Think about that. The same Korean company that built rolling heaps of garbage 20 years ago managed to crawl out of the sewer and come up with luxury cars that rival Cadillac, Lincoln, Acura, Lexus, and Mercedes-Benz. Whether Hyundai actually competes with those luxury brands is another question for another article, one that involves an analysis of consumer perception, brand heritage, dealer experiences, and transaction prices.

But what matters is that the engineering is there. They did it.

This history lesson brings us to the most important point — with the talent they clearly have at development facilities worldwide, Hyundai and Kia have the means of building an impressive, lightweight sports car, something that could compete with the Mazda Miata and the Scion FRS, or perhaps the Corvette.

And why should they build one? Because the competencies gained trickle into the rest of the product portfolio.

With Cadillac’s new lightweight Alpha platform, GM learned how to develop highly refined cars that are both agile and efficient, two traits that previously eluded Cadillac, enabling it to compete directly with European brands. Alpha is also expected to underpin the next Camaro, removing hundreds of pounds, improving fuel economy, and dramatically improving handling. Mazda’s Miata has influenced the driving enjoyment of everything the little Japanese manufacturer makes from hatchbacks to SUVs, offering the same “jinba ittai” horse and rider cohesion in every vehicle they build. Back in the 90s, Chrysler gained significant advantages in development times, manufacturing efficiencies, and chassis engineering, in addition to increased interest from investors, all thanks to the Viper.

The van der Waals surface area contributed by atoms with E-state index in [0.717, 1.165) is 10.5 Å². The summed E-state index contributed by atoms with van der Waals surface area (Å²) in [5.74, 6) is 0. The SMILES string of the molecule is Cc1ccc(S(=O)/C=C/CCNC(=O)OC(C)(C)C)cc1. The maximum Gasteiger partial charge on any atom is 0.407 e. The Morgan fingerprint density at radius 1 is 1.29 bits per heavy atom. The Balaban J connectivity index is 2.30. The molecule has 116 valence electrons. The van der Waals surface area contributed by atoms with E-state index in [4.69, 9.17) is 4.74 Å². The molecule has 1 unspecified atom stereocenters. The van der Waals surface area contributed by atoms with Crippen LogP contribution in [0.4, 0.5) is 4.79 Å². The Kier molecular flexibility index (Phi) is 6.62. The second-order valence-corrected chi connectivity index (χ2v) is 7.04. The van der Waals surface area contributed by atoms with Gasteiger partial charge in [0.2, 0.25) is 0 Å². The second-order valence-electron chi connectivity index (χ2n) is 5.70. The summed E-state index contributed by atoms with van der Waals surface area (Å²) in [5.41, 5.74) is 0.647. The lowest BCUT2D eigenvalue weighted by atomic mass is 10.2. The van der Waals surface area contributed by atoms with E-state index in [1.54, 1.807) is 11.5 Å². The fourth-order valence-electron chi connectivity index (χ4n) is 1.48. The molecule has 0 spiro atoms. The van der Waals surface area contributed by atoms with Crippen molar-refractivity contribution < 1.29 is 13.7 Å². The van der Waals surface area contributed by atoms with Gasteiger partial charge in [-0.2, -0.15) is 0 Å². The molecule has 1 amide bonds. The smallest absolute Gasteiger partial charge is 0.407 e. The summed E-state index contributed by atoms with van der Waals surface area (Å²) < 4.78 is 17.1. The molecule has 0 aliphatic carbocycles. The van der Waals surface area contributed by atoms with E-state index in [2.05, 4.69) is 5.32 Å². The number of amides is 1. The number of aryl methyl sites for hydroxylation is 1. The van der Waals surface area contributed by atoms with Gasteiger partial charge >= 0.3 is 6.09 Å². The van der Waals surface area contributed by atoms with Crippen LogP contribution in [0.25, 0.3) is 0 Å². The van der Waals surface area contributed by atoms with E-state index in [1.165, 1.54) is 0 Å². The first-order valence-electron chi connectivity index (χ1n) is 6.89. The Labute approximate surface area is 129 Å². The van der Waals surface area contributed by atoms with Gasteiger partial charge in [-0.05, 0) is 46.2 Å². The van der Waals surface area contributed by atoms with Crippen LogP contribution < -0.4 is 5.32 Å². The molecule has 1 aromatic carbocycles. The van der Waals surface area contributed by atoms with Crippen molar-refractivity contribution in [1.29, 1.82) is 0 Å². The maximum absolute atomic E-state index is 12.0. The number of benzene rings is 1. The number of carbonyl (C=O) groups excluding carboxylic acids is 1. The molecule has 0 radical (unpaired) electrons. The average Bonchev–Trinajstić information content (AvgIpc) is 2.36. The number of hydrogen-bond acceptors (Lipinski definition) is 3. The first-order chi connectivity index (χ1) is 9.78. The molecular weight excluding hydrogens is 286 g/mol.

To build a sports car, manufacturers need a certain kind of skill and competence, one that Hyundai lacks as evidenced by outsourcing the 2015 Genesis sedan’s suspension tuning to Lotus. Unfortunately, Lotus’s involvement came too late in the development process, resulting in a luxury sedan that’s comfortable and soft but lacking in athleticism, taking over where the Lincoln Town Car left off.